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An Introduction to Policing

TL;DR: In this article, the authors present a history of policing in the United States, including the formation of the first police departments, the role of the police role, the culture, personality, and police stress.
Abstract: Part I: POLICE HISTORY AND ORGANIZATION. 1. Police History. 2. Organizing Public Security in the United States. 3. Organizing the Police Department. Part II: THE PERSONAL SIDE OF POLICING. 4. Becoming a Police Officer. 5. The Police Role and Police Discretion. 6. Police Culture, Personality, and Police Stress. 7. Minorities in Policing. 8. Police Ethics and Police Deviance. Part III: POLICE OPERATIONS. 9. Patrol Operations. 10. Investigations. 11. Police and Their Clients. 12. Community Policing. 13. Police and the Law. Part IV: CRITICAL ISSUES IN POLICING. 14. Computers, Technology, and Criminalistics in Policing. 15. Homeland Security.
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Journal ArticleDOI
TL;DR: A conceptual model of the police occupational culture is presented in this article that explains its causes, prescriptions, and outcomes, highlighting the complexity of culture, noting variation across organizations and within by rank and style.

522 citations


Cites background from "An Introduction to Policing"

  • ...Due to this separation between the police and the public, officers tend to identify and socialize exclusively with other officers....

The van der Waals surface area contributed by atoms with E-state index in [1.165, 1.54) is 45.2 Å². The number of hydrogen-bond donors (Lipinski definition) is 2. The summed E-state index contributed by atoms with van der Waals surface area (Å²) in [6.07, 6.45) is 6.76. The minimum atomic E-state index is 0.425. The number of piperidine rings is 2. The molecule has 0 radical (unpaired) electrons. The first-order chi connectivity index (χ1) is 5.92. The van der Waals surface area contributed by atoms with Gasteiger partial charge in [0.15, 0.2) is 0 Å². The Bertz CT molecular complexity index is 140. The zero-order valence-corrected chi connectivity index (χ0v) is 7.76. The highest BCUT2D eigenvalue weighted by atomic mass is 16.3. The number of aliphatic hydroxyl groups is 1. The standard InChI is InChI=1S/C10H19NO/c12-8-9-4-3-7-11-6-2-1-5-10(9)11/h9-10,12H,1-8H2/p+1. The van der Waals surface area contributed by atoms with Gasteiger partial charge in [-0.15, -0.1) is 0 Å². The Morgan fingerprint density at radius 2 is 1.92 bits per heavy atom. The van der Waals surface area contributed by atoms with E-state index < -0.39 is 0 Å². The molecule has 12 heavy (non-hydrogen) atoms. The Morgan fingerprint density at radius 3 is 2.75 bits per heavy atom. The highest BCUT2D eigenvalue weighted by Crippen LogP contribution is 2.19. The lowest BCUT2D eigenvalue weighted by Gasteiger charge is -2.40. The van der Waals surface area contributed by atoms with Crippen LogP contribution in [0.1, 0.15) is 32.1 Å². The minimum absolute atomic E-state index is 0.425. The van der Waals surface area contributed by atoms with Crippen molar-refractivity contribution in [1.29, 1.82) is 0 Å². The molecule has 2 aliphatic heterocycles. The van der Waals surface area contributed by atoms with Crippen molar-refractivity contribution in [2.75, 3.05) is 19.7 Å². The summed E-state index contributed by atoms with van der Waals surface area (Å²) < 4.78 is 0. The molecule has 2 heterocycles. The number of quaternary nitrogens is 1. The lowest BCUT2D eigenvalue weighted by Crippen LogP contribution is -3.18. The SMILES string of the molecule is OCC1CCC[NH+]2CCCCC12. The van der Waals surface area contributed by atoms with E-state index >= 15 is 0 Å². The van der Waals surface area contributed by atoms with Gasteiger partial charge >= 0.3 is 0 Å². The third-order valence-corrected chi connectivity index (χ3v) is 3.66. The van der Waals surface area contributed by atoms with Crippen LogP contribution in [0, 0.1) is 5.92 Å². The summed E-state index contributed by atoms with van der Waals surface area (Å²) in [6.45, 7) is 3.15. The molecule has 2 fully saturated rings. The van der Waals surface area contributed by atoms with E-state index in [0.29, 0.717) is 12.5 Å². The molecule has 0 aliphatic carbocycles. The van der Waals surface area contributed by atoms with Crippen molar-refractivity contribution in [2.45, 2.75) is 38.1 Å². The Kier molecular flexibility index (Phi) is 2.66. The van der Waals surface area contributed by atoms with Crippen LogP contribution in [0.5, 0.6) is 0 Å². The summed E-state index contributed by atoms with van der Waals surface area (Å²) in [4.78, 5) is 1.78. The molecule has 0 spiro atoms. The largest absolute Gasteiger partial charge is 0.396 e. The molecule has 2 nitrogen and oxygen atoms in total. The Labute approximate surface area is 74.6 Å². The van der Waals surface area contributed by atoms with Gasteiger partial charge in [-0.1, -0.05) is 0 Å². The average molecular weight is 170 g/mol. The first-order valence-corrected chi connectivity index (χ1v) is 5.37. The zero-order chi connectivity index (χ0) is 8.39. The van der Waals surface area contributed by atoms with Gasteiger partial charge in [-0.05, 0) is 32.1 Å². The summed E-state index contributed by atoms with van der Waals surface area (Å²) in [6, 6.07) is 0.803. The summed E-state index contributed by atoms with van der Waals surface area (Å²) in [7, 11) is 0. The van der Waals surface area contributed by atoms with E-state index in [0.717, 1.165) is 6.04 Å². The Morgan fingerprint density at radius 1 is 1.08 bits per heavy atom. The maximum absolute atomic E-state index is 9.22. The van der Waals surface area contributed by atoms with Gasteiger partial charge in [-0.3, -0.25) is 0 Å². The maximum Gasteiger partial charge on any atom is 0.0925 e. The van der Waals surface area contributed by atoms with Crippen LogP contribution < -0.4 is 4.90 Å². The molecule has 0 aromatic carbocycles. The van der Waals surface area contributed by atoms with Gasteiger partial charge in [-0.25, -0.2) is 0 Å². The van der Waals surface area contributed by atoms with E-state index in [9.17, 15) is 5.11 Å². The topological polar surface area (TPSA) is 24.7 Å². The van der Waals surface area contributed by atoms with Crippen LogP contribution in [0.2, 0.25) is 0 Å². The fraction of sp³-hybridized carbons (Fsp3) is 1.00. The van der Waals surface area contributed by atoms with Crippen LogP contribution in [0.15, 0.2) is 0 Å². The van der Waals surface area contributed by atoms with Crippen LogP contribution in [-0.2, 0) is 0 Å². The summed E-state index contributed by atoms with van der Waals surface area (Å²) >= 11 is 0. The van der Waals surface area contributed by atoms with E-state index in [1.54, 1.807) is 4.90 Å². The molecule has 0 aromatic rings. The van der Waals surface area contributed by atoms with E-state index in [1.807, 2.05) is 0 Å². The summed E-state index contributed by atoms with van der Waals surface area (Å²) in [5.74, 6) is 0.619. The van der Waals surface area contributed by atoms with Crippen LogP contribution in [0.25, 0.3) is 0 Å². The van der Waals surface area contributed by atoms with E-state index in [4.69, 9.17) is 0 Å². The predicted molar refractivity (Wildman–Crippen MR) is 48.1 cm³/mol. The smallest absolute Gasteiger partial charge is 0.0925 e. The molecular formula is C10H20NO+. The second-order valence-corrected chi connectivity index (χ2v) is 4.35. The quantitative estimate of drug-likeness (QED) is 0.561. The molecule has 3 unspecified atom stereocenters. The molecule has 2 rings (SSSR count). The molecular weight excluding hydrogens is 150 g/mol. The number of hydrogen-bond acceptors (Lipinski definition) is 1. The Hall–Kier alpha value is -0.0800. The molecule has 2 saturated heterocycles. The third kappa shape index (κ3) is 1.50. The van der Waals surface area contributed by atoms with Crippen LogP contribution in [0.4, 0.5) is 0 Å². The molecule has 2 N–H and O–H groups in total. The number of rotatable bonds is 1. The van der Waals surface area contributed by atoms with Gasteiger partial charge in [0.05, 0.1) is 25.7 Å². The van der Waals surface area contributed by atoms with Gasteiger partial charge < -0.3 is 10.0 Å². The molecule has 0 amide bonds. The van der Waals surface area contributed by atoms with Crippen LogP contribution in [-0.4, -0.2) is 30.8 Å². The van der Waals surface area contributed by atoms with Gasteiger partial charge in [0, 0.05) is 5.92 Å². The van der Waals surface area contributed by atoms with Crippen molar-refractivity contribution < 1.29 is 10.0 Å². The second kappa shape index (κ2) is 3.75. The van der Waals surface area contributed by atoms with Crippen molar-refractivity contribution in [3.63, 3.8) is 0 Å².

[...]

Journal ArticleDOI
TL;DR: In this article, the authors examined whether Agnew's general strain theory (GST) offers a potential theoretical explanation for the relationship between police officer stress and negative coping strategies, particularly problematic alcohol consumption.

141 citations

Proceedings ArticleDOI
21 Mar 2011
TL;DR: Improvements in forensic face recognition through research in facial aging, facial marks, forensic sketch recognition, face recognition in video, near-infrared face recognition, and use of soft biometrics will be discussed.
Abstract: Face recognition has become a valuable and routine forensic tool used by criminal investigators. Compared to automated face recognition, forensic face recognition is more demanding because it must be able to handle facial images captured under non-ideal conditions and it has high liability for following legal procedures. This paper discusses recent developments in automated face recognition that impact the forensic face recognition community. Improvements in forensic face recognition through research in facial aging, facial marks, forensic sketch recognition, face recognition in video, near-infrared face recognition, and use of soft biometrics will be discussed. Finally, current limitations and future research directions for face recognition in forensics are suggested.

131 citations


Cites background from "An Introduction to Policing"

  • ..., the Super Bowl game in Tampa in 2001 [33] and the Meinz railway station test in Germany in 2006 [36]) did not meet the required levels of matching accuracy....

    [...]

Journal ArticleDOI
TL;DR: In this paper, a survey of law enforcement agencies' ability to fill sworn positions, identified the strategies used to attract and hire females and minorities, measured agencies' success in filling sworn positions with females and minority, and measured through negative binomial regression the impact of agency strategies and agency characteristics on levels of female and minority applications and hires.

77 citations

Journal ArticleDOI
TL;DR: This article explored the generality of Agnew's general strain theory using a sample of 596 Baltimore, Maryland male poličers and found that it is one of the more recent advances in criminological theory.

69 citations